Sleep is critical. If you don’t get a full, relaxing seven to eight hours of sleep, you get up groggy and cranky, an undesirable feeling that only three cups of coffee can keep at bay. So when your hearing loss began causing insomnia, you were aghast.
Justifiably so. But there’s a little something that can be of assistance, luckily: a hearing aid. Based upon the latest surveys and research, these small devices can most likely help you sleep better.
How is Sleep Impacted by Loss of Hearing?
In recent days, you’ve noticed yourself counting sheep more than normal, battling fatigue all day no matter how much sleep you get, and then having a difficult time falling asleep at night (even though you’re exhausted). All of these issues began about the same time you also started to notice that your mobile phone, radio, and television were becoming hard to hear.
Turns out, you’re not imagining it. It’s well documented that individuals who have loss of hearing often have a hard time falling asleep, but exactly why is not well recognized. Some theories have been put forward:
- Loss of hearing is linked to depression, and depression can lead to chemical imbalances in the brain that disturb your sleep cycle. As a result of this, falling asleep and staying asleep becomes harder.
- Your brain, when you have loss of hearing, strains to get stimulus that isn’t there. Your entire cycle could be thrown off if your brain is working overtime attempting to hear (it’s that “my brain won’t shut off” problem).
- You can lose sleep because of tinnitus which can cause ringing, thumping, or humming sounds in your ears. (Lack of sleep can also make your tinnitus worse, which can then cause stronger insomnia, it’s a vicious cycle).
Can Hearing Aids Improve Your Sleep?
According to one study, 44% of people with hearing loss who don’t wear hearing aids reported being satisfied with their sleep compared to 59% sleep satisfaction from those who did wear a hearing aid. So does that imply it’s safe to presume hearing aids are also a type of sleep aid?
well, not quite. If your hearing is perfectly normal, wearing hearing aids won’t cure your insomnia.
But if you are suffering from loss of hearing, your hearing aids can target several issues that may be contributing to your insomnia:
- Isolation: If you’re out on the town, hooking up with the people in your social sphere, you’re not as likely to feel depressed and isolated. Relationships become less difficult with hearing aids (this can also decrease “cabin fever”-associated sleep cycle problems).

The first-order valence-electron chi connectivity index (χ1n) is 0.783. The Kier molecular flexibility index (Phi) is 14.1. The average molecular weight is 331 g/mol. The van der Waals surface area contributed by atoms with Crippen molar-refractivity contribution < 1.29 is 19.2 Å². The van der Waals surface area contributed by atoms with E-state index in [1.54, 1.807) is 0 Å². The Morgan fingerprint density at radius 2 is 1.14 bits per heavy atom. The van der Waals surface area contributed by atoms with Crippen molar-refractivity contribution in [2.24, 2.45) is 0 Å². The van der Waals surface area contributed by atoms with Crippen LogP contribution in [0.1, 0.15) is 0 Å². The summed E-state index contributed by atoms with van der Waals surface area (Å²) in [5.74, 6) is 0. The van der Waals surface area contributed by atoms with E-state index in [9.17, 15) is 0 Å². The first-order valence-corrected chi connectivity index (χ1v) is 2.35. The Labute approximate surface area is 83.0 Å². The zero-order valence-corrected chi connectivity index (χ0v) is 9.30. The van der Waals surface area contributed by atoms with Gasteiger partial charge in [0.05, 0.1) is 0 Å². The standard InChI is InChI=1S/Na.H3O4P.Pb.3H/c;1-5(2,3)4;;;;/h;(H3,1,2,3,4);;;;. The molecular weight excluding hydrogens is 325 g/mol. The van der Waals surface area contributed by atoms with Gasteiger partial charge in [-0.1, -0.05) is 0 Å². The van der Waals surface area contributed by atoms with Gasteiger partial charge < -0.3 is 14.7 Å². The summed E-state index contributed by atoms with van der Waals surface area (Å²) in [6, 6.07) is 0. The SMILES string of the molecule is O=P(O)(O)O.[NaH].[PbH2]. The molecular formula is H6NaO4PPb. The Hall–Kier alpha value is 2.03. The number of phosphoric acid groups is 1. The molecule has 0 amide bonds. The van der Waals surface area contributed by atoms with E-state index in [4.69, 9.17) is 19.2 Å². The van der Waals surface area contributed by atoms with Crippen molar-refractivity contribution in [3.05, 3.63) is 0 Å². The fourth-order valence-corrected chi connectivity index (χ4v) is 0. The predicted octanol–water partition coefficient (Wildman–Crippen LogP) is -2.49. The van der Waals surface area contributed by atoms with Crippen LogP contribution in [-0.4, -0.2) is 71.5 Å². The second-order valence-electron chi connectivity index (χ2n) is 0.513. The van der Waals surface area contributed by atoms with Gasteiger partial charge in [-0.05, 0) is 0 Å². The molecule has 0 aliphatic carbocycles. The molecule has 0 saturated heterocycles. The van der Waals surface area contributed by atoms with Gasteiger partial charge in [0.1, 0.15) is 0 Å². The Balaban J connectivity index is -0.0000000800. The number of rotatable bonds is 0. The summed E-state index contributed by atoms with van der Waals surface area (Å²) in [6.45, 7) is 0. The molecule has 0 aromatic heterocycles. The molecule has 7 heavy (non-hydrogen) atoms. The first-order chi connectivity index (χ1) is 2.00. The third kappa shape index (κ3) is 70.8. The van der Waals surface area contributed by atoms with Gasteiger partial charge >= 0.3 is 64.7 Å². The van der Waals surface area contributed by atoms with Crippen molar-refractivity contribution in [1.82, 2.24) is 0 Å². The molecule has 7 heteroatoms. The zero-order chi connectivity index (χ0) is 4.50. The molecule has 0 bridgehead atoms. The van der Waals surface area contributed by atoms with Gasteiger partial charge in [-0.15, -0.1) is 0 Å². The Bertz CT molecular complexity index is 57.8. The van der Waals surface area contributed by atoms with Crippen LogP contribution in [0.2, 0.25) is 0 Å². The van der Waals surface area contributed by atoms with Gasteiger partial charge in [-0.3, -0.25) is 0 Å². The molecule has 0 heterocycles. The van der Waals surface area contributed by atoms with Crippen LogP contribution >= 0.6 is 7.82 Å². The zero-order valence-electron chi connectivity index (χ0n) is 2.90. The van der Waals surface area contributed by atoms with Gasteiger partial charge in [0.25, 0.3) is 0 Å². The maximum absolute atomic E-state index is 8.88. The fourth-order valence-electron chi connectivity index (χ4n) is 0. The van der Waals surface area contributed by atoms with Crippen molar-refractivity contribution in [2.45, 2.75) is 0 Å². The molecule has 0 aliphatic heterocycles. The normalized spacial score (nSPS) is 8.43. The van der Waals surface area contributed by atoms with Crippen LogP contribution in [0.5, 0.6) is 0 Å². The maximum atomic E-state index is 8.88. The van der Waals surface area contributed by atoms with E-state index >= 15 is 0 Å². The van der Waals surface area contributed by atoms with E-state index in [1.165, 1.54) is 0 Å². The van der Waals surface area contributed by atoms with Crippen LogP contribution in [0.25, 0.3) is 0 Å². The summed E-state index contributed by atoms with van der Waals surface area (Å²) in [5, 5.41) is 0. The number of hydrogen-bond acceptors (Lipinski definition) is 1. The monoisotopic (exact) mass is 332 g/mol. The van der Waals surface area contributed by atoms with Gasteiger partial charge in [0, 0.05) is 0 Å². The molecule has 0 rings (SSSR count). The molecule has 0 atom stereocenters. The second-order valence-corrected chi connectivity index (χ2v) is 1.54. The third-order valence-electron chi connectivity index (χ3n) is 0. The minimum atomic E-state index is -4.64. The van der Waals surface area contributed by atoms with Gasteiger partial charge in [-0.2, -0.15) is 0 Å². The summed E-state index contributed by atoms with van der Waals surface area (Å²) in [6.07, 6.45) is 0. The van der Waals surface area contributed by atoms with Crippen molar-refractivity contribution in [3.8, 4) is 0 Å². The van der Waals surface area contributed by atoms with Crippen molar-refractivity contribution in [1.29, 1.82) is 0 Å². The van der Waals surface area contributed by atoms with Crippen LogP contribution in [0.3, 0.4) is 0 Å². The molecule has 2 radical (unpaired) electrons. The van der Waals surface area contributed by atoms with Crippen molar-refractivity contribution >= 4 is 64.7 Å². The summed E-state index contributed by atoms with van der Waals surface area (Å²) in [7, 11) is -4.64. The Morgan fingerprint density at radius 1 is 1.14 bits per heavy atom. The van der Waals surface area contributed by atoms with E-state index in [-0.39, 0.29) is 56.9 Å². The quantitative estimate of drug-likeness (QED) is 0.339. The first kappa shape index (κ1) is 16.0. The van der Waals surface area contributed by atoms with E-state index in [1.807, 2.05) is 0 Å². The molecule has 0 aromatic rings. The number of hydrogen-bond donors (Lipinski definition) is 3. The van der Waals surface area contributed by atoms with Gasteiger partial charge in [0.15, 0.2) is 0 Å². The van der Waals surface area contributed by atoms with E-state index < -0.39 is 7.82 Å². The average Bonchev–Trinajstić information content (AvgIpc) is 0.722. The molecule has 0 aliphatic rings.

- Tinnitus: Depending on the cause and nature of your tinnitus, hearing aids may provide an effective means of managing that buzzing and ringing. This can help stop that vicious cycle and help you get to sleep.
- Strain: Your hearing aids will essentially reduce the burden on your brain. And when your brain isn’t continuously straining to hear everything around you, it won’t be as likely to keep straining when you’re trying to sleep.
Wearing Hearing Aids to Get a Better Quality Sleep
With regards to sleep, how many hours isn’t the only consideration. How deep you sleep is as important as the number of hours. Hearing aids can improve your ability to attain a restful nights sleep because hearing loss without hearing aids can prevent deep sleep.
It’s important to note that while they’ll help benefit your sleep, the majority of hearing aids are not supposed to be used at night. They don’t help you hear better when you’re in bed (for instance, you won’t hear your alarm clock better). And your hearing aids can definitely wear out quicker if you wear them during the night. You get better sleep if you use them during the day.
Go to Bed!
Sleep is valuable. Adequate sleep can keep your immune system in good condition, reduce stress levels, and help you think more clearly. A reduced risk of heart disease and diabetes have also been linked to healthy sleep habits.
When your loss of hearing begins to interrupt your sleep schedule, it’s not only a small irritation, insomnia can often become a serious health concern. Luckily, people report having better quality sleep when they use hearing aids.